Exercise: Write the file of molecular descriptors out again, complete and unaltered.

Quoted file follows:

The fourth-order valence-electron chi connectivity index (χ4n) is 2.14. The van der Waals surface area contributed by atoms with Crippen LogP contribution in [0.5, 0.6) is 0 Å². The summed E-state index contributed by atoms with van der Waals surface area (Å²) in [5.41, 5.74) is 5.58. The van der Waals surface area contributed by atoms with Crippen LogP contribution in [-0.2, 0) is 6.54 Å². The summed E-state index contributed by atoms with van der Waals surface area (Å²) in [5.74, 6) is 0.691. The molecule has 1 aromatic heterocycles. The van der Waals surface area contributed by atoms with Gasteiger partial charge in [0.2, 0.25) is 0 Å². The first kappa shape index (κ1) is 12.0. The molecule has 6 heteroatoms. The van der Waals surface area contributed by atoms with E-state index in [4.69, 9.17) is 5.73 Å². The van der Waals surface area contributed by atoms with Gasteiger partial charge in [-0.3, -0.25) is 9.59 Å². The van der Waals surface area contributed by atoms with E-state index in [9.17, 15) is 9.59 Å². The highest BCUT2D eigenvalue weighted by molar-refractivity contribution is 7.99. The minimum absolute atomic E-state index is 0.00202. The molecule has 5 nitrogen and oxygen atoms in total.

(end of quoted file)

The fourth-order valence-electron chi connectivity index (χ4n) is 2.14. The van der Waals surface area contributed by atoms with Crippen LogP contribution in [0.5, 0.6) is 0 Å². The summed E-state index contributed by atoms with van der Waals surface area (Å²) in [5.41, 5.74) is 5.58. The van der Waals surface area contributed by atoms with Crippen LogP contribution in [-0.2, 0) is 6.54 Å². The summed E-state index contributed by atoms with van der Waals surface area (Å²) in [5.74, 6) is 0.691. The molecule has 1 aromatic heterocycles. The van der Waals surface area contributed by atoms with Gasteiger partial charge in [0.2, 0.25) is 0 Å². The first kappa shape index (κ1) is 12.0. The molecule has 6 heteroatoms. The van der Waals surface area contributed by atoms with E-state index in [4.69, 9.17) is 5.73 Å². The van der Waals surface area contributed by atoms with Gasteiger partial charge in [-0.3, -0.25) is 9.59 Å². The van der Waals surface area contributed by atoms with E-state index in [9.17, 15) is 9.59 Å². The highest BCUT2D eigenvalue weighted by molar-refractivity contribution is 7.99. The minimum absolute atomic E-state index is 0.00202. The molecule has 5 nitrogen and oxygen atoms in total.